Andy Kerr

Conservationist, Writer, Analyst, Operative, Agitator, Strategist, Tactitian, Schmoozer, Raconteur

The Constitutionality of Federal Public Lands

Most of the Bundy Gang is in jail, three awaiting trial on a slew of federal charges surrounding the occupation of the Malheur National Wildlife Refuge in Oregon and refusing to pay federal grazing fees in Nevada. Nine have plead guilty and 17 await trial.

 Cliven Bundy, the patriarch of the gang was arrested after getting off an airplane in Portland, Oregon on his way from his home in Bunkerville, Nevada on his way to the Malheur Refuge where his two sons, Ammon and Ryan were ringleading an illegal occupation of the refuge headquarters. (Another son, Cliven Lance, is serving time for burglary and gun charges).

The Bundys and their ilk disdain the federal government and deny it owns the federal public lands in the West. While they hate the federal government for its size, its actions and its policies, they nonetheless revere the United States Constitution. They believe the federal government (executive, legislative and judicial branches) has run amok from the intent of the founding fathers.

Not unlike the Holy Bible, the U.S. Constitution is open to cherry-picking passages to affirm one’s preferred view. However, the 4,537-word Constitution has a lot less words to cherry-pick from and there is only one version of the text. Unlike the 783,137-word (King James) Holy Bible, the Constitution has not been translated from ancient languages or authored by various people in various centuries with various agendas. The Constitution was written in the English that we all generally still speak (though from today’s eye it reeks of Excessive Capitalization) and by a committee of the whole all in the same room at the same time.

Disagreements over biblical interpretation have has led to the many sects of Christianity. Disagreements over constitutional interpretation are ultimately resolved by the United States Supreme Court, which are legally binding—at least to law-abiding citizens.

The Bundy faithful point with an authoritative zeal to the Constitution’s Article I, Section 8, Clause 17, the “Enclave Clause”, which grants to Congress the power, among other things:

To exercise exclusive Legislation in all Cases whatsoever, over such District (not exceeding ten Miles square) as may, by Cession of particular States, and the Acceptance of Congress, become the Seat of the Government of the United States, and to exercise like Authority over all Places purchased by the Consent of the Legislature of the State in which the Same shall be, for the Erection of Forts, Magazines, Arsenals, dock-Yards, and other needful buildings;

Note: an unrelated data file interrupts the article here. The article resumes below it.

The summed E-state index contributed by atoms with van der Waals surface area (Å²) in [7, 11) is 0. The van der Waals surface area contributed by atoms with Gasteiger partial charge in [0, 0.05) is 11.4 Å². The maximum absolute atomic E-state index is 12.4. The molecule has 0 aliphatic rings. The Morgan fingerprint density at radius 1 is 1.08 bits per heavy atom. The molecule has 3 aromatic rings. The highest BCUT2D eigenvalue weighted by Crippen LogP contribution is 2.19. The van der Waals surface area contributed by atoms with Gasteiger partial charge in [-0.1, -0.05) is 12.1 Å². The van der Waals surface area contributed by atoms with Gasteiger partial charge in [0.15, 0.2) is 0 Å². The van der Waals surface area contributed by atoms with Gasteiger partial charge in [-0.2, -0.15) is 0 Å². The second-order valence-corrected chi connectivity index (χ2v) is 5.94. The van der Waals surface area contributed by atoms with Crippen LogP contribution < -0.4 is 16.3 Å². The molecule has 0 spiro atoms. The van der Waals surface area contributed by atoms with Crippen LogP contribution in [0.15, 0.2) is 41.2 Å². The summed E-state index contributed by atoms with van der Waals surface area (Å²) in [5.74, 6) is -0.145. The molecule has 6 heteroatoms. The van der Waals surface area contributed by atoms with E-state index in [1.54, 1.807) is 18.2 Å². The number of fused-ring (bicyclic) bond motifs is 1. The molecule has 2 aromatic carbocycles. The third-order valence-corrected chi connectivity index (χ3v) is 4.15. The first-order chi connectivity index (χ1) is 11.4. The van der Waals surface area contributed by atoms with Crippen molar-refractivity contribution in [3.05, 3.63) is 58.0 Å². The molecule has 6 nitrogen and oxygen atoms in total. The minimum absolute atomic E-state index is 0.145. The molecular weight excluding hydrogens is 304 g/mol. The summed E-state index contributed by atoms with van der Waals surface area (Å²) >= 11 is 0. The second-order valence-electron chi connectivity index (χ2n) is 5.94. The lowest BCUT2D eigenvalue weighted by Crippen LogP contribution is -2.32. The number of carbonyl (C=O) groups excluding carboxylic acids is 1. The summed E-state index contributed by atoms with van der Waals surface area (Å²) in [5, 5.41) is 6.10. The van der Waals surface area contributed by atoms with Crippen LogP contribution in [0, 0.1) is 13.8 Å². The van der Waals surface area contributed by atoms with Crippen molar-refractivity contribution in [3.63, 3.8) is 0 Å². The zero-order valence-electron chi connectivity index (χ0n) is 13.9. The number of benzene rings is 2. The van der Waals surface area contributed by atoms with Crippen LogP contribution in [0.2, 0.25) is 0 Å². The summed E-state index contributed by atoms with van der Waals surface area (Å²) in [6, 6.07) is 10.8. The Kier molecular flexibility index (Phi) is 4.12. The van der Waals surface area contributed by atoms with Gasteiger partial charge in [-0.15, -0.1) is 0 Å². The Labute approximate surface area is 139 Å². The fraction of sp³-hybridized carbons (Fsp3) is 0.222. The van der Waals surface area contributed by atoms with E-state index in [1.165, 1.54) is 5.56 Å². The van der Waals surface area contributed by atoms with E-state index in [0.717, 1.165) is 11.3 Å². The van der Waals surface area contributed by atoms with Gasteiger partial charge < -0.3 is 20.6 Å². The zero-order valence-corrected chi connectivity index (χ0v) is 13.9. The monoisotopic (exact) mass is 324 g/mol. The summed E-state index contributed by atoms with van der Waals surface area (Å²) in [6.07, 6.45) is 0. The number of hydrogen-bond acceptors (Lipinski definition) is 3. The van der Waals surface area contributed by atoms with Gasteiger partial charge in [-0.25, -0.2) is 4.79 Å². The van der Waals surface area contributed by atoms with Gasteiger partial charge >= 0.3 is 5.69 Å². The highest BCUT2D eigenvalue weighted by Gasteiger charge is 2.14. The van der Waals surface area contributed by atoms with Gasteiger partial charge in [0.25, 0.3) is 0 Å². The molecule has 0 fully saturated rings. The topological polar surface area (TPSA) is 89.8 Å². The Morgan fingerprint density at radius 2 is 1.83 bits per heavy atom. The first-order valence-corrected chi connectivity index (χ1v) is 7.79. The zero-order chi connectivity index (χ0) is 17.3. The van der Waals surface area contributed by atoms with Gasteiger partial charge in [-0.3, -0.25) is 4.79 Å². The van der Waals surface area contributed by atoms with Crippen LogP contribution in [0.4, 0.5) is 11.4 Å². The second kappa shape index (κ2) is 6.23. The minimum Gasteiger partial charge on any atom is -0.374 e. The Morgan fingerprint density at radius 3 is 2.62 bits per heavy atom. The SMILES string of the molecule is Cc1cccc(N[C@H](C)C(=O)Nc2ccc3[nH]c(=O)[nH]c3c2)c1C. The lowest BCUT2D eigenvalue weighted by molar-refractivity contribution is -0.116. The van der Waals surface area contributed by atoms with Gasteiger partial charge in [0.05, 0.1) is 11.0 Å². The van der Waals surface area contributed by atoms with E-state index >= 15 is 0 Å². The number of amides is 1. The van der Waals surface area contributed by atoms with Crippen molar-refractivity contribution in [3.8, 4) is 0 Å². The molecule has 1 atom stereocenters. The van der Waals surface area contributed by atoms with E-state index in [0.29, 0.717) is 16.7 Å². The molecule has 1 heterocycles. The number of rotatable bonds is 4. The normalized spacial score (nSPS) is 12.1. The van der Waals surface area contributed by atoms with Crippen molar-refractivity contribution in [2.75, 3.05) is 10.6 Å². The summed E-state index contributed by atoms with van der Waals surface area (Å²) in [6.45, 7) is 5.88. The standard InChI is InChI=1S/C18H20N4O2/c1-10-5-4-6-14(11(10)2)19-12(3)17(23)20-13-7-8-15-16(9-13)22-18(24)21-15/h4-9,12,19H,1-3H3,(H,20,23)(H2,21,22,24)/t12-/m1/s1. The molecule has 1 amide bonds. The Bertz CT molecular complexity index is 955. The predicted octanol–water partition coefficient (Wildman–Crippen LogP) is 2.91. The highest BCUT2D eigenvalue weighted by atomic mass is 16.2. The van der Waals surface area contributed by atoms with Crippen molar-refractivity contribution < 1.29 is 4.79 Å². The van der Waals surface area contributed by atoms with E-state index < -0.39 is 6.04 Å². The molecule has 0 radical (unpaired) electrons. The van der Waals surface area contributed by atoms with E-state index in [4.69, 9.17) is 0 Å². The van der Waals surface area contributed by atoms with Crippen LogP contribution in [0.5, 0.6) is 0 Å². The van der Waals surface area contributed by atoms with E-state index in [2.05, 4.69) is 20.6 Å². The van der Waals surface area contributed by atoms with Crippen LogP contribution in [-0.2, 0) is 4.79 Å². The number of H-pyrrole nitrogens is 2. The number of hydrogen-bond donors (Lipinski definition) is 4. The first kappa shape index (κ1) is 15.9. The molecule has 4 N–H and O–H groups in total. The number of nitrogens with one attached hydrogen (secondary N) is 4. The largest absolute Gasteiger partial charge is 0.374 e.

As the Bundy gangsters generally don’t accept the legitimacy of the United States Government at all, don’t expect them to now see the light and slap their foreheads and say, “If only I’d read the Supreme Court’s ruling in Kleppe v. New Mexico (1977) (426 U.S. 529) before occupying a refuge!”

However, for those law-abiders among us, Kleppe (Thomas Savig Kleppe served as President Ford’s Secretary of the Interior) corrected the State of New Mexico for confusing/conflating the “exclusive jurisdiction” in “I, 8, 17” (as Bundyians like to say), with (as I like to say) “IV, 3, 2.”

Article 4, Section 3, Clause 2 says (the “Property Clause”):

The Congress shall have Power to dispose of and make all needful Rules and Regulations respecting the Territory or other Property belonging to the United States….

“Exclusive jurisdiction” (“exclusive legislation” in I, 8, 17) means the federal government has all power over land acquired by the federal government for “needful buildings, if the state consents.” A state may consent to the federal government having exclusive jurisdiction before the federal government acquires the property, or afterwards. Or it may never consent. The federal government need not get the permission of a state to acquire property for a needful facility, but only if it wants exclusive jurisdiction.

Regarding the Property Clause, the Supreme Court has found that “[t]he power over the public land thus entrusted to Congress is without limitations. (United States v. Gratiot (1840) 39 U. S. 527).

Even if a state does not consent under the Enclave Clause, in any case, it doesn’t apply to federal public lands, which are subject to the Property Clause.

To go deeper on the Property Clause, see Lewis and Clark Law School Professor Michael C. Blumm's thoughtful response to KrisAnne Hall, a self-proclaimed “constitutional attorney, author, speaker, radio host” who, according to Blumm, has a “primitive view of the U.S. Constitution and the American legal system… who apparently reads no judicial case law, or who completely ignores it.” Alas, the Bundyians are not alone.

Ammon Bundy has recently testified that they expected to be charged with trespass, from which they could then mount a defense that what they did was not illegal because the federal government owning the Malheur National Wildlife Refuge (and almost all other public lands) was unconstitutional.

Based on the settled case law surrounding public lands and the facts surrounding their occupation, insanity—temporary or otherwise—may be a better defense.